Jamaican navigation system to map marine points - Lyew-Ayee predicts bigger sales for JAMNAV in 2010
Published: Wednesday | December 30, 2009
Dr Parris Lyew-Ayee, director of the Mona GeoInformatics Institute.
Mona GeoInformatics Institute (MGI), creators of the JAMNAV GPS navigation system, tailored for inland Jamaica, is to launch a version of the product for offshore use, covering shipping lanes, reefs, cays and other navigational points.
The offshore version will be targeted at operators of pleasure craft, jet skis, fishing boats and similar users, said Dr Parris Lyew-Ayee, director of MGI, an institute of the University of the West Indies.
At the same time, MGI will soon be offering businesses the ability to add logos, phone numbers, opening hours and slogans on Garmin - the device on which the JAMNAV map data is available.
"This would be akin to the type of service you get with a premium Yellow Pages listing," said Lyew-Ayee.
JAMNAV provides directions in a 10-mile radius to users and 15,000 points of interest in 69 categories.
Sales are "pushing 700" since its March 2009 debut, "which isn't bad considering we hadn't really aggressively pushed this thing out there until recently", said Lyew-Ayee.
"I also suspect people were trying to wait and see if this was a flash in the pan, which it isn't. Sales have steadily increased since March, as has the product itself, which is far more mature now, with almost 30 per cent more detail than March. We've also been putting out steady updates and upgrades to clients."
The market for the device, he said, has grown beyond the initial target segments, which included diplomats, expatriates and rental car clientéle to companies and agencies.
Businesses will soon be allowed to customise their subscriptions to suit internal uses.
"The Water Resources Authority is already using a prototype of this when doing well monitoring across the island, where they have all their wells loaded on to the system and can systematically go to each," said the institute director.
"This isn't something we'd put into a general release product but is very useful, especially when a normal driver isn't available to go to a particular location. Any driver using the system can head to any well anywhere."
JAMNAV is marketed chiefly by Jamaica Automobile Association (JAA), a subsidiary of Jamaica National Building Society.
"They're the unit dealers, we're the data developers," said Lyew-Ayee, though he acknowledged that MGI has gotten involved with sales at some level.
"People have come to us directly, though we're not optimally equipped to be a sales shop," said the institute director.
"AVIS is a star. There is no formal relationship, but I would consider AVIS to be our only development 'sponsor' if only because they offered us a car free of cost for a six-month window that allowed us to accelerate the development and finalisation of the product. In return, we've given them preferred access to our data at at-cost rates and unlimited free updates and inclusion in our corporate data packages."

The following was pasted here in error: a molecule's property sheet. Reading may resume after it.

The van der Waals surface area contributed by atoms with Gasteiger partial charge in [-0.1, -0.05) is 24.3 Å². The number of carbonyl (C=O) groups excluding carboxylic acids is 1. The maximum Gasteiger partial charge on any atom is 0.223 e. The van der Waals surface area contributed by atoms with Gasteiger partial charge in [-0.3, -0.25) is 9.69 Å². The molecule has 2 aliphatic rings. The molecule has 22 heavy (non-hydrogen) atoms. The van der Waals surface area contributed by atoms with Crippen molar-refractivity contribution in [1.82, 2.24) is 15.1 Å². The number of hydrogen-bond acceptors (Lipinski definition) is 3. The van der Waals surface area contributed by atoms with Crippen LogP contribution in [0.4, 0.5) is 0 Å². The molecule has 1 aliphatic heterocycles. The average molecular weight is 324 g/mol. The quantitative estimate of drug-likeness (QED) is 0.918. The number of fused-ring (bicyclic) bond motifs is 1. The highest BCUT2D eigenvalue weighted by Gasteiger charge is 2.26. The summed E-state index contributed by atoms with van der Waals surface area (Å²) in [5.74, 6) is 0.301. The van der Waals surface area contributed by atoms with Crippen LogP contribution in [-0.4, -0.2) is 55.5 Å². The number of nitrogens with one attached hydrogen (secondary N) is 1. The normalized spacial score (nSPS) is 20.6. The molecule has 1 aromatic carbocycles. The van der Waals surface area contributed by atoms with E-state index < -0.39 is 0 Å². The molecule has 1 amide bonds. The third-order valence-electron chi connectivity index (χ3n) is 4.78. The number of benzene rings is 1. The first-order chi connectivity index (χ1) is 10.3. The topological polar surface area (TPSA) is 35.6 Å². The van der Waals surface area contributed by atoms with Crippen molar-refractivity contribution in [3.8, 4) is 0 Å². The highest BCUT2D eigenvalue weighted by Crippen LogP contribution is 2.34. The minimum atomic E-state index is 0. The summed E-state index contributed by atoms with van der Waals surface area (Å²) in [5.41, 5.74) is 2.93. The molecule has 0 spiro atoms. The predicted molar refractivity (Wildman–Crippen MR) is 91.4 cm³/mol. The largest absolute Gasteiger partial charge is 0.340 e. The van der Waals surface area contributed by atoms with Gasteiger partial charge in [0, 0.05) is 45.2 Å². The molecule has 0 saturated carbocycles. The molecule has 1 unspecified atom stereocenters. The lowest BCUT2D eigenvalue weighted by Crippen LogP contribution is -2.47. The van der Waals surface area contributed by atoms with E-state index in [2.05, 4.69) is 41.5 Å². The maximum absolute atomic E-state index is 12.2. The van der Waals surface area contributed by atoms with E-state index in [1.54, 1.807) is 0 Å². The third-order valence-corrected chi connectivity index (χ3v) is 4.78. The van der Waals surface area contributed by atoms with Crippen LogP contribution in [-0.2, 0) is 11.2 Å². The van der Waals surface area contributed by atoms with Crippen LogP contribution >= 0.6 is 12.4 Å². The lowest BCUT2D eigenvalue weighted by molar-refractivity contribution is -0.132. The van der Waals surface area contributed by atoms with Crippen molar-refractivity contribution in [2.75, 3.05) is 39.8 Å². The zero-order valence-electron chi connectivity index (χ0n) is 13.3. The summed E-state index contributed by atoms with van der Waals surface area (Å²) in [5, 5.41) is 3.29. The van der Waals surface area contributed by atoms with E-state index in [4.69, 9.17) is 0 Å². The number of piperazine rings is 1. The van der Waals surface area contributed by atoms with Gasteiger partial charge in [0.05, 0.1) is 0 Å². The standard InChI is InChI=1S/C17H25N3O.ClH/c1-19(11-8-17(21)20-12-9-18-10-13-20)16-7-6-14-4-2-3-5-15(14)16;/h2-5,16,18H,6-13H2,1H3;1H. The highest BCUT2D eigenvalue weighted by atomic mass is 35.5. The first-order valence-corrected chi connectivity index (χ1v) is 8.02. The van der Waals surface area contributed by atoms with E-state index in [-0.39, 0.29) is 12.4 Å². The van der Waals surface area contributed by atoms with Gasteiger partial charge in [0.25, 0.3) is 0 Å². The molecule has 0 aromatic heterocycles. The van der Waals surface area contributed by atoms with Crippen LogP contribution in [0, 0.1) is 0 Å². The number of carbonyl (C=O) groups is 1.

The Garmin unit is priced at US$115 for the standard data set, with MGI offering bulk discounts as well, depending on volume requested.
At Avis, clients can rent it at US$11 plus tax.
Demand for the device, said Lyew-Ayee, has come in "an unexpectedly high response" from returning residents or second- and third-generation diaspora visitors who are already familiar with the system overseas, mission staff from the United States and United Kingdom, and gadget-savvy Jamaicans.
"Ordinary people who would rent the devices when they travel have bought units since they can use the same JAMNAV-loaded units overseas as well as they can be used here," said the developer.
"Avis is a star with respect to the rental car/tourism sector, while Fidelity Motors has been the biggest customer from the car sales sector," he said.
Part of the device's success, he noted, was linked to its functionality.
"It really is a general-purpose product for those who get lost or don't know where things are, as well as those who need to have the latest gadgets and gimmicks. Some units have Bluetooth, MP3 players, as well as satellite radio, etc, and also offer automatic re-routing, pre-set avoidances for perennially violent regions."
JAMNAV may also be loaded to laptops and specific smartphones.
While Lyew-Ayee was unwilling to disclose the development cost, JAMNAV was, he said, a multimillion-dollar project spread out over three years.
"We had to pretty much do everything from scratch to capture the detail required for such a product."
MGI expects that sales, which were far more than expected in 2009, will grow next year as the product is refined, markets are expanded under the offshore and other plans, and a marketing programme is developed around it.
"All trends are that 2010 will be better as we solidify the product itself, and move towards marketing it more," said Lyew-Ayee.
"We didn't really market the product heavily in 2009, relying more on word of mouth."
Garmin nuvi, the portable navigation device on which the JAMNAV service is delivered. - File PHOTOS